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Which Is Worse: Platitudes or Aging?

Which Is Worse: Platitudes or Aging?

Platitudes and Torture

It's fun to terrorize the young with (mostly made-up) tales of how bad it is getting older.

Platitudes are annoying -- until they make sense.

"How is a penny saved a penny earned? And who cares? It's a penny! And that 'youth wasted on the young' thing? That's just bitchy. It's just hating, that's truth!"

My buddy Sharon is whisper-quoting her 17-year-old son. He's in the other room, and Sharon doesn't want to gossip to his face. We'd save that for later. Josh is a genuinely nice kid. He's figuring it out. My guess is he'll probably end up on the high end of the Kinsey scale, but he's of a generation that doesn't need or care about sexual quantification. Very cool kids.

I don't see Sharon nearly enough. She's one of those brilliant, foolish women who never, ever should have married. The poor thing has three children from three ex-husbands. I suggested that she try women to avoid pregnancy, and to her credit, she did. Later she described the experiences as, "not hideous."

Now there's a ringing endorsement. So much for her high IQ and low Kinsey scores.

"Look at it this way," I said. "Those awful men brought you lovely children. I know it's been tough, but at the end of the day I'm envious. I wish I had kids."

"No my dear, you don't," she replied without missing a beat. "You really don't. I love my children and feel very lucky, but you have the liberty of enjoying my kids and then, going home. You're like some kind of weird, hybrid Grandmapa."

"Uh, thanks?"

A few days earlier, we'd made plans to spend time coming up with stories to torture Josh. I'd bring the wine. Sharon and I established that Josh deserved payback for being so damned young. We knew how much he loved stories from the crypt, so we'd scare the hell out of him, painting vivid images of aging, like a bad horror movie. He'd love it. We'd love it. It was a win-win situation.

Josh finally left, so Sharon and I could write our screenplay without interruption. But first, I harangued her, again, about naming her only son one of the three infamous "J" names: Joshua, Justin or Jeremy, the names bestowed upon at least 50 percent of American boys and men aged 15 to 40.

"Shut up. It's a good name. At least it doesn't sound like a sneeze."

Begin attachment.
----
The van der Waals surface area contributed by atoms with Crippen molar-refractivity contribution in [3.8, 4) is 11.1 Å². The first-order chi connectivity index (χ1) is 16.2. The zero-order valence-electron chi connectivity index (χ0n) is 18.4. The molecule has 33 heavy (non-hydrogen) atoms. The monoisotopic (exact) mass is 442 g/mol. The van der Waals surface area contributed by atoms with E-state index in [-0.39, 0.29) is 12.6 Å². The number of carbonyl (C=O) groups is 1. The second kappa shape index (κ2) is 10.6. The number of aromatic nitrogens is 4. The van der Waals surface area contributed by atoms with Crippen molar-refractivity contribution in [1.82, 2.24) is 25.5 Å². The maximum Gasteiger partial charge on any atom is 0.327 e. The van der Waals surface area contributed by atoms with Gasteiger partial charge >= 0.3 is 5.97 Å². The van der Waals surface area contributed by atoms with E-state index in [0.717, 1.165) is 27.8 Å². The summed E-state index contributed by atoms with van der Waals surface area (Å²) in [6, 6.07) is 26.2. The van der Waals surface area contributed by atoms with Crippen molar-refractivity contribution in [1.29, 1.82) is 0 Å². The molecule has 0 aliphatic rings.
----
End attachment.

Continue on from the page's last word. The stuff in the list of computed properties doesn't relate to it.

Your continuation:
"True," I agreed, "and that's not the first time you've pointed that out. We're too predictable. We have to step up the game."

Point of fact though: I'd learned to pronounce my name very slowly, so as not to be graced by a "Bless you" or "Gesundheit" when introducing myself.

"Let's start," I said. "This is a good one. I vividly remember the first time my ass jiggled when I was naked and brushing my teeth. Then, I remember when it kept jiggling after I stopped, from all the momentum, right?"

Sharon snorted wine. I've learned to time these things. It's what we do. After composing herself, she leaned in confidentially and revealed:

"I remember getting up one morning, looking in the mirror, and there was a crease between my eyes that wouldn't go away. No matter how much I pulled at it and lubricated it, with industrial strength moisturizer, it stayed. It just wouldn't go away. It was my first wrinkle," she sighed, pointing to the offending line between her brows. "I named it Jeremy."

"Ah," I observed. I didn't want to know if she was serious. I suspected she was.

Sharon sipped her wine and ruminated. Jeremy knotted and dug deeper, into the turf he'd claimed between her brows. After a moment she barked, "Liver spots! They scare the hell out of everyone! I mean even the word, liver spot. Ewww! I remember the first one on my hand."

She pointed to the hand that had, earlier, indicated Jeremy.

"Look! Isn't it gross?" she gushed. "When I first saw it, I thought it was a bruise, but then it didn't go away so I pretended it was a little suntan. But then a hair grew out of it, like a tiny palm tree on a desert island. I couldn't pretend anymore."

It was my turn to snort wine.

"I think we're doing a lousy job. This is too much fun," I wheezed. "This isn't going to scare him at all."

"You're right. He's not going to get any of it. He's immortal, and he has that flawless, pore-less Barbie skin. Every morning he rolls out of bed looking like a million bucks. And his clothes don't leave marks on his skin that last for hours. Age means nothing to Elastic Boy. We're going to have to torture him with platitudes instead."

"Yeah," I agreed. "You're right. Hit the Internets and Google machine. Quick! He'll be home soon. We have to find as many variations as possible of, youth is wasted on the young."

"He still won't get it," Sharon sighed.

"No, he won't, of course. We didn't either. Could you pass the wine, please?"

KURT NIECE is an artist, jeweler, and author of The Breath of Rapture and Mercury Fields. He and his partner, Gary, live with their beloved feline in the crystal valleys of Hot Springs Village, Ark.

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